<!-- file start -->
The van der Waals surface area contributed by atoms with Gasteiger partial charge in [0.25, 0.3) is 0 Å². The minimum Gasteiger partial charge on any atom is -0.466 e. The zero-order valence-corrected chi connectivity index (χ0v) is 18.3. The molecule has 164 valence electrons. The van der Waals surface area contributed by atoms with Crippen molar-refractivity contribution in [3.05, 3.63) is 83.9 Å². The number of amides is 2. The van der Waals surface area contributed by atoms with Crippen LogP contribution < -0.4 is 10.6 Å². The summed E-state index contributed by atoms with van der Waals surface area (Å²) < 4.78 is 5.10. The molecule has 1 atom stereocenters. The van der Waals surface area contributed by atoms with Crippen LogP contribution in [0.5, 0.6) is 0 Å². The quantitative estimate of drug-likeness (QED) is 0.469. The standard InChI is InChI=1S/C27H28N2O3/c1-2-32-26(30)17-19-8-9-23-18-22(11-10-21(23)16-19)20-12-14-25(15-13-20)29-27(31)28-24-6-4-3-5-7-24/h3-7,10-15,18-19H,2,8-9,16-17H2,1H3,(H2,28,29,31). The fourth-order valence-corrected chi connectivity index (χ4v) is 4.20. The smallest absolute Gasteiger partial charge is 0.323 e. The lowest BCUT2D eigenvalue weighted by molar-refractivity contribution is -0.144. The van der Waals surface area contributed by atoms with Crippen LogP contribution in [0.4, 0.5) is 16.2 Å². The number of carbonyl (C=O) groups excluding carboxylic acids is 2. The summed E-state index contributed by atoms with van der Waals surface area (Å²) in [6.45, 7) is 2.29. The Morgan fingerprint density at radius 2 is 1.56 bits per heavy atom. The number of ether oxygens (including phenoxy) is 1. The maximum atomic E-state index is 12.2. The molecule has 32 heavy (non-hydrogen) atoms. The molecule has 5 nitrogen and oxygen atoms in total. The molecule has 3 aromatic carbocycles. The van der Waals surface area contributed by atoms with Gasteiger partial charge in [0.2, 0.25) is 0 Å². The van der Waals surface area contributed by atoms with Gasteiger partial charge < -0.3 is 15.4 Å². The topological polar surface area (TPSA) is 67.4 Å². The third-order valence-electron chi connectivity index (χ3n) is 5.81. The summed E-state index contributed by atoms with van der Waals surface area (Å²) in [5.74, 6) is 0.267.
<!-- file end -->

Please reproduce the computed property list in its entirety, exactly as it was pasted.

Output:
The van der Waals surface area contributed by atoms with Gasteiger partial charge in [0.25, 0.3) is 0 Å². The minimum Gasteiger partial charge on any atom is -0.466 e. The zero-order valence-corrected chi connectivity index (χ0v) is 18.3. The molecule has 164 valence electrons. The van der Waals surface area contributed by atoms with Crippen molar-refractivity contribution in [3.05, 3.63) is 83.9 Å². The number of amides is 2. The van der Waals surface area contributed by atoms with Crippen LogP contribution < -0.4 is 10.6 Å². The summed E-state index contributed by atoms with van der Waals surface area (Å²) < 4.78 is 5.10. The molecule has 1 atom stereocenters. The van der Waals surface area contributed by atoms with Crippen LogP contribution in [0.5, 0.6) is 0 Å². The quantitative estimate of drug-likeness (QED) is 0.469. The standard InChI is InChI=1S/C27H28N2O3/c1-2-32-26(30)17-19-8-9-23-18-22(11-10-21(23)16-19)20-12-14-25(15-13-20)29-27(31)28-24-6-4-3-5-7-24/h3-7,10-15,18-19H,2,8-9,16-17H2,1H3,(H2,28,29,31). The fourth-order valence-corrected chi connectivity index (χ4v) is 4.20. The smallest absolute Gasteiger partial charge is 0.323 e. The lowest BCUT2D eigenvalue weighted by molar-refractivity contribution is -0.144. The van der Waals surface area contributed by atoms with Crippen LogP contribution in [0.4, 0.5) is 16.2 Å². The number of carbonyl (C=O) groups excluding carboxylic acids is 2. The summed E-state index contributed by atoms with van der Waals surface area (Å²) in [6.45, 7) is 2.29. The Morgan fingerprint density at radius 2 is 1.56 bits per heavy atom. The number of ether oxygens (including phenoxy) is 1. The maximum atomic E-state index is 12.2. The molecule has 32 heavy (non-hydrogen) atoms. The molecule has 5 nitrogen and oxygen atoms in total. The molecule has 3 aromatic carbocycles. The van der Waals surface area contributed by atoms with Gasteiger partial charge in [0.2, 0.25) is 0 Å². The van der Waals surface area contributed by atoms with Gasteiger partial charge < -0.3 is 15.4 Å². The topological polar surface area (TPSA) is 67.4 Å². The third-order valence-electron chi connectivity index (χ3n) is 5.81. The summed E-state index contributed by atoms with van der Waals surface area (Å²) in [5.74, 6) is 0.267.